Docent Tour: "Cult of the Machine"
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Charles Sheeler, "Classic Landscape," 1931. Oil on canvas, 25 × 32 1/4 in. (63.5 × 81.9 cm). National Gallery of Art, Washington, D.C., Collection of Barney A. Ebsworth, 2000.39.2. © Estate of Charles Sheeler, courtesy of the National Gallery of Art, Washington
Herbst Exhibition Galleries
Characterized by highly structured, geometric compositions with smooth surfaces, linear qualities, and lucid forms, Precisionism—a style that emerged in America in the teens and flourished during the 1920s and 1930s—reconciled realism with abstraction, and wed European art movements, such as Purism, Cubism, and Futurism, to American subject matter to create a streamlined, “machined” aesthetic with themes ranging from the urban and industrial to the pastoral. The tensions and ambivalences about industrialization expressed in works by the Precisionists are particularly fascinating and relevant to a contemporary audience in the midst of a Fourth Industrial Revolution, in which robots are replacing human labor for various functions, underscoring many of the same excitements and concerns about modernization that existed nearly one hundred years ago.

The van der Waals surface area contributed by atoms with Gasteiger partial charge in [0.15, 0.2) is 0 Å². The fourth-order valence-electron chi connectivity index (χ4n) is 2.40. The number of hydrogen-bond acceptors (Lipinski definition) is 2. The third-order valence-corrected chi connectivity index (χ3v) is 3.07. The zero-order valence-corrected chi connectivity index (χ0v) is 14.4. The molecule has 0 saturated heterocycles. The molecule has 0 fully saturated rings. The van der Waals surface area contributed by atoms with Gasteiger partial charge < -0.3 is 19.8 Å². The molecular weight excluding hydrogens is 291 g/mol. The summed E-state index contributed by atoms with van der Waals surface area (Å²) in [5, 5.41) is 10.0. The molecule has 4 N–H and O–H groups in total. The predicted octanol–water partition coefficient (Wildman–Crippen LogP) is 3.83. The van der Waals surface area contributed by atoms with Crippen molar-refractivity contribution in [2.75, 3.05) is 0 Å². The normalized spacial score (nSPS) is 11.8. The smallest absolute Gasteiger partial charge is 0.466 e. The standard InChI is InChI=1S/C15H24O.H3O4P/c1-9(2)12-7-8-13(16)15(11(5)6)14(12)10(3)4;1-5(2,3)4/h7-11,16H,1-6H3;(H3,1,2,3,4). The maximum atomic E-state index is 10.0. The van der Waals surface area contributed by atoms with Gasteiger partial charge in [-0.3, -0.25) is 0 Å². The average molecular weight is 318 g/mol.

Connections between the past and the present will be explored throughout this large-scale survey, which will feature more than 100 masterworks of American Precisionism by such modernists as Charles Sheeler, Georgia O’Keeffe, and Charles Demuth. This exhibition will shed scholarly light on the aesthetic and intellectual concerns undergirding the development of this important strand of early American modernism to explore the origins of its style, its relationship to photography, and its aesthetic and conceptual reflection of the economic and social changes wrought by industrialization and technology.
This tour is free after special exhibition admission and convenes at the exhibition entrance on the lower level. If you would like to book a private tour, please contact the Group Sales Office at 415.750.2620 or firstname.lastname@example.org.
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